In the State Corporation Commission (SCC) hearing last Thursday, Francis Hodsoll on behalf of MDV-SEIA (the local solar association) testified to the benefits from competitive third-party solar. Mr. Hodsoll has 20 years’ experience in the energy industry including leadership positions in both the private and public sectors. He compared costs, risks and likely future deployments of solar energy from competitively procured solar power in contrast to a plant built and operated by the regulated monopoly Virginia Electric Power, Dominion’s Virginia regulated utility (Dominion). At the end of the hearing, Dominion announced plans for a competitive process sought by the industry. Given Dominion’s incentives for funding these projects through the rate base rather than purchasing solar power from third-party arrangements, the devil is in the details.
Dominion, the Attorney General’s office, the solar industry, and environmental groups all participated in Dominion’s request to the SCC for regulatory approval and associated rate adjustment for the twenty megawatt solar electric generating facility near Remington Virginia, Fauquier County (“Remington”). This case may set precedents for the future deployment of solar in Virginia’s. Last legislative session, the Virginia General Assembly provided for cost recovery for up to 500 megawatts of solar generation. This project represents the test case for this new legislation and for new requirements that Dominion fully evaluate competitive alternatives.
The solar industry argued for three objectives
- Minimize the cost;
- Minimize the risks; and
- Maximize the federal support (federal Investment Tax Credit)
The competitive solar market should provide lower cost electricity than the monopoly. The competitive market has a lower cost of financing, lower overhead costs, and can more efficiently pass through the tax benefits to the electricity consumer. Further, Dominion’s failure to deploy any significant amounts of solar despite years of trying harms Virginia’s electricity customers by squandering federal support set to expire at the end of 2016. Finally, Dominion approach places unnecessary performance and market price risks on their customers.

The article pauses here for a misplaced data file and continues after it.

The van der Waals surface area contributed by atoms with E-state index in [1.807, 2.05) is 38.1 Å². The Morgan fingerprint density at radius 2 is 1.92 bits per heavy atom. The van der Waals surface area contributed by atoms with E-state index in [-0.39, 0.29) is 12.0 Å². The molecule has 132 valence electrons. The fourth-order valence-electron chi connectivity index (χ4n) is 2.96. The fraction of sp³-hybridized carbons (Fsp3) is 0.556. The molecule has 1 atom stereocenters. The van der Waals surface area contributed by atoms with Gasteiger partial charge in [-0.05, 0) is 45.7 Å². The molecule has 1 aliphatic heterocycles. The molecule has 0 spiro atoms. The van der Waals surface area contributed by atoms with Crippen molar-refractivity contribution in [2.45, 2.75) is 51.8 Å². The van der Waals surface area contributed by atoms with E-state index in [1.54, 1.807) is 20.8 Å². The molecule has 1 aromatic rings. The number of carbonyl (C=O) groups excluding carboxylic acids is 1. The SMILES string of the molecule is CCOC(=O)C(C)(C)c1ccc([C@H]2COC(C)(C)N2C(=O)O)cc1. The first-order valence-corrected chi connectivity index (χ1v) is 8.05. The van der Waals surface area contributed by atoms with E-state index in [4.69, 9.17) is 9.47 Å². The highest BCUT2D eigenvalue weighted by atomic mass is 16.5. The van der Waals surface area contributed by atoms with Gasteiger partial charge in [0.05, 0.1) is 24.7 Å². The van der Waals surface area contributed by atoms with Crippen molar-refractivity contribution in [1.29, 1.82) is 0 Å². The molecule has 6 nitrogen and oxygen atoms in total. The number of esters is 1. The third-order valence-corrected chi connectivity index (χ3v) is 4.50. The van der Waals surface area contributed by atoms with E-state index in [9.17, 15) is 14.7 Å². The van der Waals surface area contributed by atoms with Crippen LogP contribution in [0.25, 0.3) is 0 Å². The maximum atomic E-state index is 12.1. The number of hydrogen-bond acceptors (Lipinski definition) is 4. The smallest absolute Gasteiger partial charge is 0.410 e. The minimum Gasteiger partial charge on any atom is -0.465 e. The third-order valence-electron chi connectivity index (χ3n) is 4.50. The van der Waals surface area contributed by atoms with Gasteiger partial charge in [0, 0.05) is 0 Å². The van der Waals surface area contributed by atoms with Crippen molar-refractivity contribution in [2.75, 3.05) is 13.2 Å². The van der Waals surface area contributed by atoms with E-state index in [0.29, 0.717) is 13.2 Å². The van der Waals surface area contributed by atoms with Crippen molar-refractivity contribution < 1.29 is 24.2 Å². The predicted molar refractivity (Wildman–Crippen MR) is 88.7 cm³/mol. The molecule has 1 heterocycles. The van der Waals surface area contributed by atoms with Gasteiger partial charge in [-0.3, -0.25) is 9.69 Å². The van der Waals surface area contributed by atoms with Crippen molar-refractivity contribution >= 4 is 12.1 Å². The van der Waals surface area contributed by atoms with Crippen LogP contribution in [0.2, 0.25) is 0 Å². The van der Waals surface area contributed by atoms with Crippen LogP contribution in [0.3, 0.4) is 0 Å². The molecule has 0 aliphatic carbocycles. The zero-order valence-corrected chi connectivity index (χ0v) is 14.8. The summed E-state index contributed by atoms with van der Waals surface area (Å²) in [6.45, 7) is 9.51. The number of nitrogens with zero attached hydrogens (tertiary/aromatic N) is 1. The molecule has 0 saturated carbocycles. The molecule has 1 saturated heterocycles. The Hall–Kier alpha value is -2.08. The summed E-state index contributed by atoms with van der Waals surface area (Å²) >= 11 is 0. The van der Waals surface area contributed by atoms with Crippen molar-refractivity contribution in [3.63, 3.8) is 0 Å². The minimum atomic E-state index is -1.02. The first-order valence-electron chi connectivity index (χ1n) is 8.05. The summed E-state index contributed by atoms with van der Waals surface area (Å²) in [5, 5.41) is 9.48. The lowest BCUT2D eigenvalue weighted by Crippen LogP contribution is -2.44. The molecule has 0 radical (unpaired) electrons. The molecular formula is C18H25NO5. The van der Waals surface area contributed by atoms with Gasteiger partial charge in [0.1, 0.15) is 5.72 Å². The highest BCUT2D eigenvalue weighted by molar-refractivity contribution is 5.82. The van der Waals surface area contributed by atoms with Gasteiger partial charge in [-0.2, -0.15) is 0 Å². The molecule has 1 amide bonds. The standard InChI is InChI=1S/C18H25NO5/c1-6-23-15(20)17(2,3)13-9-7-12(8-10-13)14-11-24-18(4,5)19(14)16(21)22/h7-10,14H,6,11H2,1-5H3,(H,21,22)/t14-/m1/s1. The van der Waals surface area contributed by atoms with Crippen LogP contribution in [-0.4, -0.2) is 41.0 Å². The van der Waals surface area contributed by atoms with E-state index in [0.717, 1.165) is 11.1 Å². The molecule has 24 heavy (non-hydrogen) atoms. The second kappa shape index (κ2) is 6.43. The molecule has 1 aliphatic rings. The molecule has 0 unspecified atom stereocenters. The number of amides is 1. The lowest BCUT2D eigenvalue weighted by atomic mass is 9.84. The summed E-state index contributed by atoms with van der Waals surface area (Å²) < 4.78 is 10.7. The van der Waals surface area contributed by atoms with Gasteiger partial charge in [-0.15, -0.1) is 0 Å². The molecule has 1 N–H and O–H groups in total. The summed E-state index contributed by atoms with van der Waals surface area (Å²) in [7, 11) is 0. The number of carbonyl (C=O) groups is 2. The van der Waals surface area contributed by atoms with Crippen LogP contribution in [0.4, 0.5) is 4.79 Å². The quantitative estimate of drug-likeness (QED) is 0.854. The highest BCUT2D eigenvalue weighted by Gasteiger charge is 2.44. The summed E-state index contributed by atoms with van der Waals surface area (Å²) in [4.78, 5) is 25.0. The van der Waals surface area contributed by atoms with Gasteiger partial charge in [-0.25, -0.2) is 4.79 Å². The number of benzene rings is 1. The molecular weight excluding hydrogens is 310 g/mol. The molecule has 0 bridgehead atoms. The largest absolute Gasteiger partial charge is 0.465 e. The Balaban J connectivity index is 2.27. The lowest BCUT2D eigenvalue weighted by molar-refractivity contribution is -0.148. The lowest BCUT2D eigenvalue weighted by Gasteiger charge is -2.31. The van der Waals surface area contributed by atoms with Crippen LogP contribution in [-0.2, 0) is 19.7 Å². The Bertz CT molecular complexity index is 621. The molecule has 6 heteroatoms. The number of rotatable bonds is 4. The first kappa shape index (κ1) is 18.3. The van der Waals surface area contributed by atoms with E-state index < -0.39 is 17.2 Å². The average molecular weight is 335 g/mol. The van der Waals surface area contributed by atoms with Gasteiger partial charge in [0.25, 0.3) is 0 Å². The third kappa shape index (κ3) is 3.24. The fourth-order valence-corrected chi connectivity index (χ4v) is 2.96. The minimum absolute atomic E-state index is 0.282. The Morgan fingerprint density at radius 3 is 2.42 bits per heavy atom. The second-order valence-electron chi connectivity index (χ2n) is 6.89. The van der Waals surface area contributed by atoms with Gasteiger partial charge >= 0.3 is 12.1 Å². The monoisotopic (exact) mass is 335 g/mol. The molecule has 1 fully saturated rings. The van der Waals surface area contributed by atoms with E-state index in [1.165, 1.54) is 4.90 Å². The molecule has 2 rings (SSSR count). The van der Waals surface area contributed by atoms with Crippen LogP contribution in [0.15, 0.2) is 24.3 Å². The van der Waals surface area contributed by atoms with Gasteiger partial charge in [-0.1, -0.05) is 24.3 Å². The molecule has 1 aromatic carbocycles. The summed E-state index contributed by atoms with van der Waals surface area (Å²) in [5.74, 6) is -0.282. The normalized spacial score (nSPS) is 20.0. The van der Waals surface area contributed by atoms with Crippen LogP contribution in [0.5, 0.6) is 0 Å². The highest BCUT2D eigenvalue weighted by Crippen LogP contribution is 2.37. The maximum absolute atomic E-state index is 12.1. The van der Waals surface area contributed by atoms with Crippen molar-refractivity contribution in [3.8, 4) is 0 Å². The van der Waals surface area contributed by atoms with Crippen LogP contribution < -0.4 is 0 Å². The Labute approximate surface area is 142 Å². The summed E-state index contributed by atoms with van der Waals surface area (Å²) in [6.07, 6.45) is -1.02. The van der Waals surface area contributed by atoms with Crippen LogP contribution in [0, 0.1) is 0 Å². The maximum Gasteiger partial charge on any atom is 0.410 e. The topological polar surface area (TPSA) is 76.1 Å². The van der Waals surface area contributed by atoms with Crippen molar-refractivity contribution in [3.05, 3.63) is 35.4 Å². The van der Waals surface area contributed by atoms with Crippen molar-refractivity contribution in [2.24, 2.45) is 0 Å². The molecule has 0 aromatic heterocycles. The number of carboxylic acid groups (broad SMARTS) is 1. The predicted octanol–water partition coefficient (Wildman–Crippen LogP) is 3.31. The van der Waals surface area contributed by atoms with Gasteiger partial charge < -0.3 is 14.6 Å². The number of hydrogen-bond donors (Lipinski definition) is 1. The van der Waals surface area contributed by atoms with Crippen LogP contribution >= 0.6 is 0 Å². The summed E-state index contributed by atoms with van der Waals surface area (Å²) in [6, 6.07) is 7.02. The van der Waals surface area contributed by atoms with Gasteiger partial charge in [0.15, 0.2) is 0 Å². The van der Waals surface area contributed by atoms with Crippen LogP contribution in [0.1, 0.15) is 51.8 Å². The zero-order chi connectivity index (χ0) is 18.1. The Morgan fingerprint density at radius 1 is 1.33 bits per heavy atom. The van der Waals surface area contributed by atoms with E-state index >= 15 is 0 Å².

Toward the end of the hearing, Dominion unexpectedly announced the imminent release of a Request for Proposal (RFP) for solar with the objective to begin developing 100 MWs in 2016. Clearly, the solar industry fully supports a process that holds promise for accelerating the anemic pace of solar development through a competitive, transparent process. While Dominion’s announcement appears to provide the remedy sought by the industry, Dominion’s description of the process raised concerns about unreasonable deadlines and the complete lack of transparency.
Now that Dominion announced they would issue an RFP, the industry has turned their attention to the form of the RFP. Unfortunately, Dominion only generates profits for its shareholders if they own the projects rather than buy the power from a third-party. Hence, a successful RFP process resulting in Dominion buying the solar power from third-parties sacrifices profits to their shareholders.
Mr. Hodsoll and the industry argued for a simple principle. We all benefit from price transparency in competitive markets. Dominion argued that Remington’s “capital [construction] costs … compares favorably to … third party developers …”. Unfortunately for Dominion’s argument, evaluating the reasonableness of the electricity price – what you and I buy from Dominion – cannot be determined solely from the construction cost. The SCC should require that Dominion utilize a RFP to evaluate competitive offers for the price of electricity. Third-parties bidding on an RFP drives down pricing and provides pricing transparency. Further, the RFP process signals the Virginia market is open for business bringing more business to the state.
The RFP process is not a radical idea. Numerous other states and utilities have utilized the RFP process to secure competitively priced solar power and structure contractual relationships that minimize risk to the electricity customer. Mr. Hodsoll’s testimony provided multiple examples of successful RFP processes for solar power.
For a successful RFP process, the industry should be able to review a draft and provide input. The RFP should contain realistic deadlines to maximize the number of projects bid into the process. The RFP should recognize the differences between market segments to maximize the solar projects bid within each segment – distributed at customer sites verse interconnected into the distribution grid and size differences. Finally, the RFP process should recognize the relative small scale of these projects – compared to power plants costing billions – and utilize bidding procedures and submittal requirements appropriate to the scale of the solar projects.
The industry welcomes the opportunity to collaborate with Dominion to deploy clean solar energy at the lowest costs with the least risks. Further, a truly competitive transparent market would foster tremendous growth in the local industry and benefit the electricity customers.